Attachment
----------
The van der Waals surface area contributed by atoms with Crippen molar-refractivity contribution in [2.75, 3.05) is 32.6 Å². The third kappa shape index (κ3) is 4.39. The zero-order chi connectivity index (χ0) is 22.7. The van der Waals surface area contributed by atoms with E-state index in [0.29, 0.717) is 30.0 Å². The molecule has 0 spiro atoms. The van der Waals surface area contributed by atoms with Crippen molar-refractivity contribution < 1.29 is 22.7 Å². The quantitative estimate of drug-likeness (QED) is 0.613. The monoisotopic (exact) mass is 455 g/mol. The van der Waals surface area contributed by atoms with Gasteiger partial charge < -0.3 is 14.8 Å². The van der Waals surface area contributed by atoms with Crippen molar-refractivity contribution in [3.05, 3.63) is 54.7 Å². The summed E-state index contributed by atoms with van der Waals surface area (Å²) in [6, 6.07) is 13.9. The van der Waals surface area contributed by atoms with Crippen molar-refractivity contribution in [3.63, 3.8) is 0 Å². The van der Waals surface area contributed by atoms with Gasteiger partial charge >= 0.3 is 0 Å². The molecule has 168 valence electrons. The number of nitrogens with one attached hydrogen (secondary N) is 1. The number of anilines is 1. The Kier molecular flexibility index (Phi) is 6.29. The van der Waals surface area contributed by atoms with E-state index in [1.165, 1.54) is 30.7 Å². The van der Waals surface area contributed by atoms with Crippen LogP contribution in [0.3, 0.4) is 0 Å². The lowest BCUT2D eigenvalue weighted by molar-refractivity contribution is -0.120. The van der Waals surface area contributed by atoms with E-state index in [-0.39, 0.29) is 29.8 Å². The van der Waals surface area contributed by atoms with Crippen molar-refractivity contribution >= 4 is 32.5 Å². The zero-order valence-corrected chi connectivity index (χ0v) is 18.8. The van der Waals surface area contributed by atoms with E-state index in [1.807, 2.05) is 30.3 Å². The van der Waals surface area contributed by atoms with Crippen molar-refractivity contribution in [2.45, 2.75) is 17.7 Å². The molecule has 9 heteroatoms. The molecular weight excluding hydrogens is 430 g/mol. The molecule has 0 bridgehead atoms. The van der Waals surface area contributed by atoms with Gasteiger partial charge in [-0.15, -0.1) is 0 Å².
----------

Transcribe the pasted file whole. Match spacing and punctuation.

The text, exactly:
The van der Waals surface area contributed by atoms with Crippen molar-refractivity contribution in [2.75, 3.05) is 32.6 Å². The third kappa shape index (κ3) is 4.39. The zero-order chi connectivity index (χ0) is 22.7. The van der Waals surface area contributed by atoms with E-state index in [0.29, 0.717) is 30.0 Å². The molecule has 0 spiro atoms. The van der Waals surface area contributed by atoms with Crippen molar-refractivity contribution < 1.29 is 22.7 Å². The quantitative estimate of drug-likeness (QED) is 0.613. The monoisotopic (exact) mass is 455 g/mol. The van der Waals surface area contributed by atoms with Gasteiger partial charge < -0.3 is 14.8 Å². The van der Waals surface area contributed by atoms with Crippen molar-refractivity contribution in [3.05, 3.63) is 54.7 Å². The summed E-state index contributed by atoms with van der Waals surface area (Å²) in [6, 6.07) is 13.9. The van der Waals surface area contributed by atoms with Crippen molar-refractivity contribution in [3.63, 3.8) is 0 Å². The van der Waals surface area contributed by atoms with Gasteiger partial charge >= 0.3 is 0 Å². The molecule has 168 valence electrons. The number of nitrogens with one attached hydrogen (secondary N) is 1. The number of anilines is 1. The Kier molecular flexibility index (Phi) is 6.29. The van der Waals surface area contributed by atoms with E-state index in [1.165, 1.54) is 30.7 Å². The van der Waals surface area contributed by atoms with Crippen LogP contribution in [0.3, 0.4) is 0 Å². The lowest BCUT2D eigenvalue weighted by molar-refractivity contribution is -0.120. The van der Waals surface area contributed by atoms with E-state index in [-0.39, 0.29) is 29.8 Å². The van der Waals surface area contributed by atoms with Crippen molar-refractivity contribution >= 4 is 32.5 Å². The zero-order valence-corrected chi connectivity index (χ0v) is 18.8. The van der Waals surface area contributed by atoms with E-state index in [1.807, 2.05) is 30.3 Å². The van der Waals surface area contributed by atoms with Crippen molar-refractivity contribution in [2.45, 2.75) is 17.7 Å². The molecule has 9 heteroatoms. The molecular weight excluding hydrogens is 430 g/mol. The molecule has 0 bridgehead atoms. The van der Waals surface area contributed by atoms with Gasteiger partial charge in [-0.15, -0.1) is 0 Å².